At Monza 2 weeks ago, Pierre Gasly scored a universally popular win, in what many fans would consider to be an exciting Grand Prix. The red flag gave us the best practical example of a mixed up grid. There were 6 different teams in the top 7 placings following Hamilton's penalty, with the 2 of the lowest ranked teams in Alpha Tauri and Alfa Romeo at the sharp end. From lap 28 to 53, other than Raikkonen's fall from P2 to P13, there were no overtakes between the final top 6 finishers. In other words, in perfect conditions, with DRS on a track comprising mostly of straights with midfield cars promoted to the front, there was no further excitement. With that said, Hamilton's drive from P17 to P7 was outstanding - although his performance that weekend was so convincing it's difficult to say if he was an accurate outlier. His first overtakes were on cars significantly slower and in a reverse grid scenario the delta between cars would be much smaller. Rivals would also defend much more fiercely in the qualifying race than for P13 with 10 laps of the main event to go.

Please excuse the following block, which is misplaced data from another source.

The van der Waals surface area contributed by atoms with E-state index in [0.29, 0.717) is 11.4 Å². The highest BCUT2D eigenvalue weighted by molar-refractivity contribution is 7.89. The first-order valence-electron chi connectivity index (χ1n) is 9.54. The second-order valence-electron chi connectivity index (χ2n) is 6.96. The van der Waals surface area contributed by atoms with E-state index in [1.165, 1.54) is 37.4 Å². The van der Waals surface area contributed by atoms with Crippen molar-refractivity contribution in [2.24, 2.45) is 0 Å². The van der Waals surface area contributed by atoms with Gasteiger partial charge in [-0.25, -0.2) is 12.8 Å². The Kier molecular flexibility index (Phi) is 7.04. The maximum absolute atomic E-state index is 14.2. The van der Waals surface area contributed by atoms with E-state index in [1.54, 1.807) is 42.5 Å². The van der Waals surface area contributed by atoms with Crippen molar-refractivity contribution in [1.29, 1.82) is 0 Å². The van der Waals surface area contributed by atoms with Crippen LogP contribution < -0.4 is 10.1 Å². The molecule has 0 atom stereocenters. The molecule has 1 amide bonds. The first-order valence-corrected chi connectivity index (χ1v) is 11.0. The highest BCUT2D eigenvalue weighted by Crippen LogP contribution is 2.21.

Rather similar to DRS, reverse grids appear to be a one size fits all solution to a very complex issue. The likelihood of a driver making 15 overtakes at Monaco, for instance, is far far less likely than in Monza. At Monaco, where track position is king, the Championship's bottom team will simply employ a blocker tactic of sacrificing one car in the early stages to hold the rest of the field up in the first couple of laps. To me that is anti-competition and is a reward for doing a poor job. Indeed if I were Williams I would engineer my results in the first few races to guarantee I was at the back for the Jewel in the Crown event. To take this Machivellian thinking further, Alpha Tauri and Alfa Romeo are directly backed by 2 of the richest teams in Red Bull and Ferrari. Were either of those 2 teams caught acting inappropriately, like with Nolberto Fontana in Jerez 1997 for Sauber holding up Villeneuve to aid Schumacher's Ferrari, the sport would be asked why it engineered this in the first instance. No true fan want to see other teams politicking to benefit those at the top table, but stranger things have happened in the Piranha Club.